The Law of Contract will cover the fundamentals of contract law in Ireland. No specific contracts (e.g. FIDIC, Insurance) will be dealt with as this is a first year course.
Topics covered (in order):
- Contractual intent
- Offer & Acceptance
- Contractual Form
- Express and Implied Terms
- Exclusion Clauses
- Discharge of Contracts
- Capacity to Contract
- Misrepresentation and Mistake
- Inequality of Bargaining Power
Topic 1 – Contractual Intent
General Presumption: No agreement will be enforced unless that was what the parties intended.
Corollary to this, some other presumptions exist:
- Commercial agreements are presumed to be enforceable
- Family agreements are not presumed to be enforceable
But, subject to the above two presumptions, how do we know what the parties intended?
- An objective test is applied (e.g. would the reasonable third party believe there was an intent for the agreement to be enforceable?)
Let’s apply these concepts to some factual matrices.
A) Case Law in the Circumstances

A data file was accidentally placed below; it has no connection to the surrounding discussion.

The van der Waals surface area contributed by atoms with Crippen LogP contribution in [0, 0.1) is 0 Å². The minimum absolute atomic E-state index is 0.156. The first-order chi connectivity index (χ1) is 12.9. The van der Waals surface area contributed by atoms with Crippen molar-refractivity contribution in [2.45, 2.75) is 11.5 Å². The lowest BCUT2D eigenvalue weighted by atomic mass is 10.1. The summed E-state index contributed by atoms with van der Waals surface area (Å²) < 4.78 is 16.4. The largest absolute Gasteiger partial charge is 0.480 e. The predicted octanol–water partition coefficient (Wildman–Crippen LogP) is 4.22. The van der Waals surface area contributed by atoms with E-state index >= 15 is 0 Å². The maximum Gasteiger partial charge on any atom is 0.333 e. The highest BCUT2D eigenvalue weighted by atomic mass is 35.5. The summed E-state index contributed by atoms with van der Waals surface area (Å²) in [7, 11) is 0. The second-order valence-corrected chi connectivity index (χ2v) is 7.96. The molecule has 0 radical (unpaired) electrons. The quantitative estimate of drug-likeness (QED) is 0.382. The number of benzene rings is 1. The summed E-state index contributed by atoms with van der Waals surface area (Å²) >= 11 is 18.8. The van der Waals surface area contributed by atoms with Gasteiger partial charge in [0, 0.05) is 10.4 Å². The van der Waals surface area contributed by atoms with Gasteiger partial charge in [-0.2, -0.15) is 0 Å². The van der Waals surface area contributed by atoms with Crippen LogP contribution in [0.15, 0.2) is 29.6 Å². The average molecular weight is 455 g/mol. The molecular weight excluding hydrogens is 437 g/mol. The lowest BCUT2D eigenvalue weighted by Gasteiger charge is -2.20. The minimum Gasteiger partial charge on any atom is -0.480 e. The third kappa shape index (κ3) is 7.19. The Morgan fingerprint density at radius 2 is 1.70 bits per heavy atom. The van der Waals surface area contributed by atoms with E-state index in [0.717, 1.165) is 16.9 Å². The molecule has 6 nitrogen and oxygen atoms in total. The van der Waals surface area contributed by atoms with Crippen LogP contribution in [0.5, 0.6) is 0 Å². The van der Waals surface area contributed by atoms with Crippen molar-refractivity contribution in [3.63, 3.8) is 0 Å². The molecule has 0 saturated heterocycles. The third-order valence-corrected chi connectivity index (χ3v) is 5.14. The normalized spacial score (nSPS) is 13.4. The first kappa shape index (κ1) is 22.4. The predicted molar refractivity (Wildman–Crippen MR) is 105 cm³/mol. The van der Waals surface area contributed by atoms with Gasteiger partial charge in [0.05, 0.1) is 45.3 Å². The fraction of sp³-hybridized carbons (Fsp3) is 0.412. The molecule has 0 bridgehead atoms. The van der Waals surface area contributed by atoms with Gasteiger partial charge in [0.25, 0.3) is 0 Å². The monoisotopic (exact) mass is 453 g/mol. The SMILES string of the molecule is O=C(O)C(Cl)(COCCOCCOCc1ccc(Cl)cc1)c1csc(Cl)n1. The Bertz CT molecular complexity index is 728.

i) Commercial Agreements
Presumption: Commercial agreements are meant to be enforceable.
- **Edwards v Skyways  1 WLR 394 – This case set down the presumption regarding commercial contracts. The presumption is hard to rebut.
- ***Commodity Broking v Mehan  IR 12 – Here, a personal promise to pay money owed in the purchase of land was held to be enforceable.
So, what do the courts look for in deciding whether there was intent in commercial contracts?
- If there was serious intent
- Awareness of legal consequences
- Wording of agreement
More importantly, since the presumption is hard to rebut, what do the courts look for when determining if their was a lack of intent?
- Vague agreement
- No serious intent
- Now awareness of consequences
- Wording of agreement
The strongest way of showing a lack of intent is an express statement in the contract precluding enforceability of the agreement. See *Jones v Vernons Pools  2 All ER 626.
What about a promise to negotiate?
- This may be used tactically in business transactions. Generally, a promise to negotiate is just that; it lacks intent to be enforceable.
- However, the court will have to decide when an agreement may become enforceable having regard to ‘subject to contract’ and ‘preliminary agreement’ clauses. This is because the lack of enforceability may be used tactically to injure another party.
ii) Labour Contracts
Presumption: Employment contracts are meant to be enforceable (this is obvious).